Swiss Daniel Gresly agreed with his navigator; “ they can still do it, they are so good on the timing, they also have good basic timing equipment in the car, none of the new technical kit just a normal trip and a clear dashboard. They do a great job. I was very careful across the Pyrenees roads today as there were some hikers, I think we all took care past them, otherwise it was a good day.”
On the family battle between the Whyte sisters and father and son, Daniel and Max. Daniel and Elise are still ahead, plus they are breathing down the Chick’s necks now as we go into the second half of the event. Said Seren Whyte who is in fourth place navigating for driver Max Behrndt in the Datsun 240Z; “Max is a great driver but as I usually drive, navigating can be a bit harder. I don’t have the experience to deal with all the tricks. At least I was equal with Elise on penalties today at 39 apiece although she is a bit further up the field than us!”
Regularity three was a hum dinger, but not if you were scared of heights! The Col d’Aharza climbed up high into the Pyrenees, the narrow sinuous road winding it’s way to the top and back down again via some very tight hairpins with some very long drops. The surface varied from tarmac to stone, some loose but with rocks and gravel over tarmac in places.
This was not the place to meet traffic coming the other way or to get held up by farm vehicles. At the start of the regularity it seemed that both the first and second place cars of the Chicks and the Gresly, Whyte crew would encounter a small truck but it turned off.
Bernd and Christiane Dannenmaier from Germany in their Porsche 911S, Pat and Gerardine Neville’s Volvo 144S, Mark Shipman and Mike Tarr’s Aston Martin and Drexel and Pat Gillespie’s Sunbeam Tiger were all badly held up by a large agricultural vehicle towards the end of the regularity, but fortunately they had crossed the last Timing Point.
The team with the most work to do and the scariest task on regularity three were Simon Arscott and Andy Wilson in the 1927 Bentley 4.5 litre Le Mans. It was quite a spectacle watching Simon wrestle with the big car on successive acute hairpins on the descent but alarming looking at the drop as he tried to hold the car with the big brake to change gear into reverse, each hairpin was a minimum of a three point turn!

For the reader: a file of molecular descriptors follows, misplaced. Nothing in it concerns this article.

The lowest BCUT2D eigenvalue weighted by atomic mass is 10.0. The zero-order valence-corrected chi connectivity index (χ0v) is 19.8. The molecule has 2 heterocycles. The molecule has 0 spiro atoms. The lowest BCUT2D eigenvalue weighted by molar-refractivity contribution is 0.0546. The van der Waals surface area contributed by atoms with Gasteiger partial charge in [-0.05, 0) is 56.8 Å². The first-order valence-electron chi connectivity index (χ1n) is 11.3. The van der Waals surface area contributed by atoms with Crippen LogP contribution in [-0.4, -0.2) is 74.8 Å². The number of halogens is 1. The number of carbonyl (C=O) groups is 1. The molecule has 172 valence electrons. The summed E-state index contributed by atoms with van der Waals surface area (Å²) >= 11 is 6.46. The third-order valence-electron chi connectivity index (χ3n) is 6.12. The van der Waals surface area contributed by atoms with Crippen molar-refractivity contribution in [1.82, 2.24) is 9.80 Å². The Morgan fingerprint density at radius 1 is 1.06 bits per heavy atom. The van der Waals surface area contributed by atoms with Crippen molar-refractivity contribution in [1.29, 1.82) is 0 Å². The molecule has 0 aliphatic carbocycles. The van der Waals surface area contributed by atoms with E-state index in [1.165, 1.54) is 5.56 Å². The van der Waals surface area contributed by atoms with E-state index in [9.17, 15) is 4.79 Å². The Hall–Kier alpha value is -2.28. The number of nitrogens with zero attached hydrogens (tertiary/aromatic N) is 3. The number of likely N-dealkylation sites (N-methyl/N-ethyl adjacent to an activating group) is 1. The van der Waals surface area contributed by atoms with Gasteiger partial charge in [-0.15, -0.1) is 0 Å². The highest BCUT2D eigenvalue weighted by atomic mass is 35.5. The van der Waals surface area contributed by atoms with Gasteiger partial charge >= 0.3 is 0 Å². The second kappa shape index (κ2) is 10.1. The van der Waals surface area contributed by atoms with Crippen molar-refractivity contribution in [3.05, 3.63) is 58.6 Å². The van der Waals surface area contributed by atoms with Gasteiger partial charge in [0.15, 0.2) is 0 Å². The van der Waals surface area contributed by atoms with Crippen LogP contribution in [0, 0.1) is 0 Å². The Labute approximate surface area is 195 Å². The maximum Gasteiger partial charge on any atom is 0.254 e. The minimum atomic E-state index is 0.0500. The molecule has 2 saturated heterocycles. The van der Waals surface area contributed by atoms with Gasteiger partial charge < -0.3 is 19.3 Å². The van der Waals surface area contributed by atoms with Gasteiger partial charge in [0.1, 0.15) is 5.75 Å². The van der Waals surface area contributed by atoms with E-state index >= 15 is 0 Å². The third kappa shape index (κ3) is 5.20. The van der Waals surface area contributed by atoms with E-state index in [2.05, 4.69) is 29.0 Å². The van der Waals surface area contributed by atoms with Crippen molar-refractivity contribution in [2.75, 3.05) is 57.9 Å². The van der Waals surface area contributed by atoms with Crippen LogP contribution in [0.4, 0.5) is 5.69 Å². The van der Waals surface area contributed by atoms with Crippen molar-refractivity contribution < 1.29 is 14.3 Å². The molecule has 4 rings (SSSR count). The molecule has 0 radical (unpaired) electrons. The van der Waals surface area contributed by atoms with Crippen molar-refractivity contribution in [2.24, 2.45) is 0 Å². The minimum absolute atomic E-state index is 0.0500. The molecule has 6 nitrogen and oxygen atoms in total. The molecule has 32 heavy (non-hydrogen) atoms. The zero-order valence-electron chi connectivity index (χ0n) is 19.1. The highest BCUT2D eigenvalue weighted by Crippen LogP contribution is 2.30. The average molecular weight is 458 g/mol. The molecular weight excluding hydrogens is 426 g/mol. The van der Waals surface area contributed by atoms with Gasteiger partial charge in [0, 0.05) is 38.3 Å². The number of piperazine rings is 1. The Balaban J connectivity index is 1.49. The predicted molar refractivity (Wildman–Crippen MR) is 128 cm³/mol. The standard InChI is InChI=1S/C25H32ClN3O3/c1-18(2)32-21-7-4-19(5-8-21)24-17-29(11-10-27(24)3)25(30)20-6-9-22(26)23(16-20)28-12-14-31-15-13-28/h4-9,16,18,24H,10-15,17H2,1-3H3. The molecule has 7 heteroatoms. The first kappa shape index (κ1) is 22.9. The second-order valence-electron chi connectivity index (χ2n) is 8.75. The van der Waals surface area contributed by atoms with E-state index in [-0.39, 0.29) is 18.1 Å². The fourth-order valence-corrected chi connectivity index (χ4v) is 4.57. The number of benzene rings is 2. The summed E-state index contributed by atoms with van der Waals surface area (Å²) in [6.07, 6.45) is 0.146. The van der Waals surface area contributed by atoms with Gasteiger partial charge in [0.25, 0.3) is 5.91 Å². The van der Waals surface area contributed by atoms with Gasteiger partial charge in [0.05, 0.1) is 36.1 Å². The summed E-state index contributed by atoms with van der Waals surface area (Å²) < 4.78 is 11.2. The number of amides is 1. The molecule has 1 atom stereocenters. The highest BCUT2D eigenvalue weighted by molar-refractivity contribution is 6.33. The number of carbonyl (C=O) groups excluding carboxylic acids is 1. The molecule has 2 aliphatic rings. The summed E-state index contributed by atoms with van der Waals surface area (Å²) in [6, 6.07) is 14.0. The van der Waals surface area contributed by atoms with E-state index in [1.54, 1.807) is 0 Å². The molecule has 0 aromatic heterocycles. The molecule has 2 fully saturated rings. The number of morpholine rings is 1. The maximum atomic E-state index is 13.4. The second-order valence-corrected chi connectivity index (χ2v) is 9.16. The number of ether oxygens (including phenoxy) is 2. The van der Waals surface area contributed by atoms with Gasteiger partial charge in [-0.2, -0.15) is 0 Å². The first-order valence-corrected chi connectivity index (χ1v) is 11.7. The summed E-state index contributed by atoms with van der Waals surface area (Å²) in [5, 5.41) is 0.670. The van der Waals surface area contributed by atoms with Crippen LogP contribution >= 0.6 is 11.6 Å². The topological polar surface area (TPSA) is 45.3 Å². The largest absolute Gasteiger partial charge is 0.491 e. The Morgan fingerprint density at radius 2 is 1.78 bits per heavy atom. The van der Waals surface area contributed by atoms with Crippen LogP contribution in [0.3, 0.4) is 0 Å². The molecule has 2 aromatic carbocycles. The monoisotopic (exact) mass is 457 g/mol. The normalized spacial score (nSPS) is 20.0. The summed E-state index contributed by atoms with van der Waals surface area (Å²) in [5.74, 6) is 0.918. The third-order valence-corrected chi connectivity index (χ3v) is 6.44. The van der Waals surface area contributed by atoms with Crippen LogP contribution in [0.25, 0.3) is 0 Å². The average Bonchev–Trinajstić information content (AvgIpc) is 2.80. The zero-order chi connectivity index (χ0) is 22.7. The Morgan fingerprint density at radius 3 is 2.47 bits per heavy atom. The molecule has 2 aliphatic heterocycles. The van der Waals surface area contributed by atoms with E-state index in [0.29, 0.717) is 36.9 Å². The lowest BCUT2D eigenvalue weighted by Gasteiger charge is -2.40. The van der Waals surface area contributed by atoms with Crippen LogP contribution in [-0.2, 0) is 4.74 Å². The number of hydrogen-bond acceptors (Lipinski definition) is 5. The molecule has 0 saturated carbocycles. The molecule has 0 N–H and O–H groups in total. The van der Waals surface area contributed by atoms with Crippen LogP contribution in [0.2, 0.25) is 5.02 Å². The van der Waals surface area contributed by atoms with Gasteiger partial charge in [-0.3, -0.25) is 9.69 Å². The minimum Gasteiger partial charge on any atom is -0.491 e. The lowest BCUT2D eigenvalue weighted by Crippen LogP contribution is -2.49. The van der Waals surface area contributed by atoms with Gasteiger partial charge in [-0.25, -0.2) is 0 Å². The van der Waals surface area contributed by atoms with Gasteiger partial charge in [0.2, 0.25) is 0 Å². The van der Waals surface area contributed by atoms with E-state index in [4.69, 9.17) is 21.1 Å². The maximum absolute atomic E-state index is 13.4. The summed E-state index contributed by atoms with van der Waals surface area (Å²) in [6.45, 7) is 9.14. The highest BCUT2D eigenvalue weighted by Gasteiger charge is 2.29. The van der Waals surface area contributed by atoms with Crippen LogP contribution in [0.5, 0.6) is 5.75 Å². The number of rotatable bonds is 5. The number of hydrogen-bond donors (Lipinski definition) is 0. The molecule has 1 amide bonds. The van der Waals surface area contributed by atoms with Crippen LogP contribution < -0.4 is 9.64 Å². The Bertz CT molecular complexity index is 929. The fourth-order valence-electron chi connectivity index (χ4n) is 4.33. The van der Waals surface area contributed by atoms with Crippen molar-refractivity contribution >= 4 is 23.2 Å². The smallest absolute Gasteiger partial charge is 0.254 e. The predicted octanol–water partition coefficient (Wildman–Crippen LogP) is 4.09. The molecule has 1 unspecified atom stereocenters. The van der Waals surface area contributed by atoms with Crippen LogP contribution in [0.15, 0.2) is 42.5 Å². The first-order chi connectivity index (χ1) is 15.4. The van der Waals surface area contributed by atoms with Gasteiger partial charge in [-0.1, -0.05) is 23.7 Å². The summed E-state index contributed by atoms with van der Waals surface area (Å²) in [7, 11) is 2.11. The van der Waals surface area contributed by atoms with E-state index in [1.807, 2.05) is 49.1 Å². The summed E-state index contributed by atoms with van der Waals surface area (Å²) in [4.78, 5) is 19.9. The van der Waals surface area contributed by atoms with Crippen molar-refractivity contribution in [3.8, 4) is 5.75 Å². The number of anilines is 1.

Simon was really having to heave on the wheel. Some following competitors had to wait for the big Le Mans car to finally turn which worried virgin navigator Andy Wilson and Simon Arscott which is why they went to apologise to the organisers!
Regularity four, Orgambide was to further push the reliability of the classic rally cars. It was incredibly steep and narrow but with some amazing views across the valleys below. Australian Max Stephenson, a recent award winner in his Rolls Royce on the ERA Flying Scotsman, is driving his 1956 Austin Healey 100M here on this event with Englishman Mark Bramall navigating. The car was stopped at the top of the mountain with it’s OK board out but the radiator was out of water. “ She got a bit hot coming up the really steep bits plus she is losing a little bit of oil.” Max switched her off before she blew.
The media team, then Karl Eisleben and Joan McCabe’s original Shelby Mustang GT350H, (the H being for Hertz as it was one of the original rental cars) both stopped to give water allowing Max and Mark to complete the regularity.
Another rescue surprise was the return of Peter Myles and Jonathan Shepherd in their 1975 Saab 96 V4. It had was last seen on Saturday morning alighting from the St Malo ferry in a cloud of smoke after the water pump failed. Jonathan explained; “ We got the car back on a ferry to the UK and luckily found someone who could fit a new pump on Saturday night. We were back on a ferry to France on Sunday, then drove 670 kilometres straight yesterday to catch back up with the London Lisbon today, now we are back in the rally!”
There were some crews held up by road traffic today, the worst affected was Stephen Owens and Ian Canavan in the Porsche who dropped to fourth at lunchtime as a result.
Jayne Wignall was held up too but only briefly as she powered on to keep third place with Kevin Savage navigating in the Sunbeam Tiger. She had to be patient as some large but beautiful mountain cows decided they would get closer to the action. Meanwhile, Jayne’s husband Paul has continued his climb up the field now lying 10th in the 1959 Alfa Romeo Giulietta Sprint with Annabel Jones.
At the night halt in Logrono, there was quite a queue of cars waiting for attention from the mechanical assistance crews. Chris and Sue Green in their beautiful MGA 1600 FHC needed some wheel bearing checks; “she is sixty years old and still going really well, but there is a lot of noise from the bearings. I just think with all the hard braking over the mountains and the dust and dirt in there, it’s causing the whining. It’s better to get her checked though.”